– Ivorian export ban. Ivory Coast’s presidential claimant Alassane Ouattara called for a one-month ban on cocoa exports from Jan. 23 in an effort to starve incumbent Laurent Gbagbo of funds. Western and African leaders have said Ouattara won a Nov. election, but Gbagbo has refused to stand down.

So far, it appears many major exporters are heeding the ban by halting new export registrations — a factor that is likely to slow official shipments from Ivory Coast’s main ports of Abidjan and San Pedro in the coming weeks.

Analysts say, however, that much of the cocoa is likely to find its way onto the market through smuggling routes, including into neighbouring Ghana. The bulk of the 2010-11 season’s crop has already been registered for export.

– Ghana’s bumper harvest. No. 2 world cocoa grower Ghana is expecting official output to rebound this season to 800,000 tonnes, after below 650,000 tonnes last season.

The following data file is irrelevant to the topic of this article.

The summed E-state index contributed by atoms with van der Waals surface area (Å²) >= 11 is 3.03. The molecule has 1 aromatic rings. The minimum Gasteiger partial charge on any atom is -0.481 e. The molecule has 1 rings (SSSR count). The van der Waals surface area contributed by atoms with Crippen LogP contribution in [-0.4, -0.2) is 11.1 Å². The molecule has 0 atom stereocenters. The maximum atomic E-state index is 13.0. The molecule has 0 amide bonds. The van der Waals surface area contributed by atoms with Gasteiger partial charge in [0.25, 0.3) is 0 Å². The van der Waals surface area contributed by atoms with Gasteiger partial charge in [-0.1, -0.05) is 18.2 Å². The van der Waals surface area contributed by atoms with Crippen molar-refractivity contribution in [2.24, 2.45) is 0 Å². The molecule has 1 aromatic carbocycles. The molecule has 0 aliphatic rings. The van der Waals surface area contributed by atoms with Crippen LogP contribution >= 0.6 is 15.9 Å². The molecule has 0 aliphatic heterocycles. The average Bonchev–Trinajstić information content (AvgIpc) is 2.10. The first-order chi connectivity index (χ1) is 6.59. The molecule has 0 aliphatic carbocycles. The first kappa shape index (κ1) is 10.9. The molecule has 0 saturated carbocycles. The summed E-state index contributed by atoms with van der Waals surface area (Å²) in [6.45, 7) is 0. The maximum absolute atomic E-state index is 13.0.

The country has said it is committed to its target of 1 million tonnes of annual output within the next two years. If successful, the programme could put Ghana in the running to overtake Ivory Coast as the world’s top cocoa producer.

– Longer-term trend. Ivory Coast’s political crisis has called into question the longer-term security of supply from the world’s top producer. The government has said it is keen to revamp the sector that is suffering from years of neglect since a 2002-03 civil war, but years of turmoil have blocked reform efforts, leading to output declines.


Gulf of Guinea nations — already home to top bauxite exporter Guinea and major gold producer Ghana — have attracted billions of dollars of investments from resource firms eager to dig up its vast unexploited resources of iron ore.

The region could eventually produce nearly 10 percent of the world’s iron ore, up from under 1 percent last year, according to the U.S. Geological Survey. Investments announced this year from BHP Billiton, Rio Tinto , Vale and Chinalco amount to around $10 billion.

What to watch:

– Mining companies are well aware of the risks common to West Africa, contract security being one of the chief worries.